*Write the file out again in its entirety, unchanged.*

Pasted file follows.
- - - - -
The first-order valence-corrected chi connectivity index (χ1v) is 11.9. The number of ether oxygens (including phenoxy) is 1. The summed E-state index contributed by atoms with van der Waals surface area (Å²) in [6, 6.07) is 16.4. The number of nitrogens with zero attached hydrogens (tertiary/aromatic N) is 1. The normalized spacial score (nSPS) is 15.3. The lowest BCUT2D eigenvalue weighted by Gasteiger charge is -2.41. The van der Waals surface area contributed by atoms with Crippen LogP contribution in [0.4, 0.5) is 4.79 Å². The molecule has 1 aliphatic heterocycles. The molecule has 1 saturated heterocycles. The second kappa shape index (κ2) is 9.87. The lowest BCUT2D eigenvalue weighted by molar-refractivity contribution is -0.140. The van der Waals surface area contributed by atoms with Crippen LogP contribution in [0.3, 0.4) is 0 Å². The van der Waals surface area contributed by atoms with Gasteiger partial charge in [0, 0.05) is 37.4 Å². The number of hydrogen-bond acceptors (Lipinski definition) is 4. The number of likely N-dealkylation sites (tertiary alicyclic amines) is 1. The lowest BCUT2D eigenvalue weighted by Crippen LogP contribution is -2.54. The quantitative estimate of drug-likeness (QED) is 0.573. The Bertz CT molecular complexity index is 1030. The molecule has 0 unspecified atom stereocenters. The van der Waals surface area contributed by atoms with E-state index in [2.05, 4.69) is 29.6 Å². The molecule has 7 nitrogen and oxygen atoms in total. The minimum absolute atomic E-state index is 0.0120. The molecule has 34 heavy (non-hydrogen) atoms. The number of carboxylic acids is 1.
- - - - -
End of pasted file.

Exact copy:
The first-order valence-corrected chi connectivity index (χ1v) is 11.9. The number of ether oxygens (including phenoxy) is 1. The summed E-state index contributed by atoms with van der Waals surface area (Å²) in [6, 6.07) is 16.4. The number of nitrogens with zero attached hydrogens (tertiary/aromatic N) is 1. The normalized spacial score (nSPS) is 15.3. The lowest BCUT2D eigenvalue weighted by Gasteiger charge is -2.41. The van der Waals surface area contributed by atoms with Crippen LogP contribution in [0.4, 0.5) is 4.79 Å². The molecule has 1 aliphatic heterocycles. The molecule has 1 saturated heterocycles. The second kappa shape index (κ2) is 9.87. The lowest BCUT2D eigenvalue weighted by molar-refractivity contribution is -0.140. The van der Waals surface area contributed by atoms with Crippen LogP contribution in [0.3, 0.4) is 0 Å². The van der Waals surface area contributed by atoms with Gasteiger partial charge in [0, 0.05) is 37.4 Å². The number of hydrogen-bond acceptors (Lipinski definition) is 4. The number of likely N-dealkylation sites (tertiary alicyclic amines) is 1. The lowest BCUT2D eigenvalue weighted by Crippen LogP contribution is -2.54. The quantitative estimate of drug-likeness (QED) is 0.573. The Bertz CT molecular complexity index is 1030. The molecule has 0 unspecified atom stereocenters. The van der Waals surface area contributed by atoms with E-state index in [2.05, 4.69) is 29.6 Å². The molecule has 7 nitrogen and oxygen atoms in total. The minimum absolute atomic E-state index is 0.0120. The molecule has 34 heavy (non-hydrogen) atoms. The number of carboxylic acids is 1.